A North Sea field being sold by BP could test US policy towards Iran, a news report said.
BP agreed last week to sell stakes in three fields to Serica Energy, including Rhum, which is co-owned by a subsidiary of Iran’s national oil company.
Rhum was shut down for much of the first half of the decade due to western sanctions on Iran over the country’s nuclear programme, Reuters reported.
But a deal between Iran and a group of major world powers allowed operations to resume in 2016, according to the report.
Iran’s involvement in Rhum means BP needs a licence from the US Treasury allowing US nationals and firms to take part in the field’s operations, Reuters reported.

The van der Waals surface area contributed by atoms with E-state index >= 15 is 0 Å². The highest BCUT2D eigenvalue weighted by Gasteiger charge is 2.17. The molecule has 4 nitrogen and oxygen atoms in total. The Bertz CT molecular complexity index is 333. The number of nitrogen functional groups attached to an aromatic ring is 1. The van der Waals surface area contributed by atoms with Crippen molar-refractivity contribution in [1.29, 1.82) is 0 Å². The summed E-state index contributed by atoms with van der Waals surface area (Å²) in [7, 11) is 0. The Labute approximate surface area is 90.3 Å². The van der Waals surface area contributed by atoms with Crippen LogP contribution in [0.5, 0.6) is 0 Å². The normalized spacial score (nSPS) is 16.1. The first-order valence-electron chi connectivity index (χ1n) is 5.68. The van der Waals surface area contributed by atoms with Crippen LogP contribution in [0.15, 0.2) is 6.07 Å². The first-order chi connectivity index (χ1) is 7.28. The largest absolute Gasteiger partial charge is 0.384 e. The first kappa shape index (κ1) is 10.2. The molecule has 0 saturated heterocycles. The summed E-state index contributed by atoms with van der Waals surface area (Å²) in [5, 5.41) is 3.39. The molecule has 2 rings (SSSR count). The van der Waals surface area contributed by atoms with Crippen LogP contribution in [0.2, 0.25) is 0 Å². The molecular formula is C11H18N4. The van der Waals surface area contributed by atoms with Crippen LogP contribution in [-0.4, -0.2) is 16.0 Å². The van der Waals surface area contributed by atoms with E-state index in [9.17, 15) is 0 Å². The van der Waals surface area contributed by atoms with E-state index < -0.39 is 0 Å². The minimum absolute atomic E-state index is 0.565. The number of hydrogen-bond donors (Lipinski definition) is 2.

The licence was renewed in September, a month before President Donald Trump attempted to reverse the US position on the nuclear deal with Iran, the report said.
Serica will apply for a licence in the coming months.
Though not a prerequisite to operate the field, the licence is needed as a back-up in case of an emergency that requires US equipment and firms, chairman Tony Craven Walker told Reuters.
Reuters cited sources as saying that BP ask the UK Government to support Serica.
Recommended for you
Read the latest opinion pieces from our Energy Voice columnists
- Standardising specifications: a new approach
- OPINION: Victim’s son fears another Piper Alpha is ‘just around the corner’
- OPINION: Contractor lawyers in demand as firms reluctant to return to bloated workforces
- OPINION: Are Electric Vehicles changing BP’s business model?
- OPINION: Where helicopter safety is concerned, regulations matter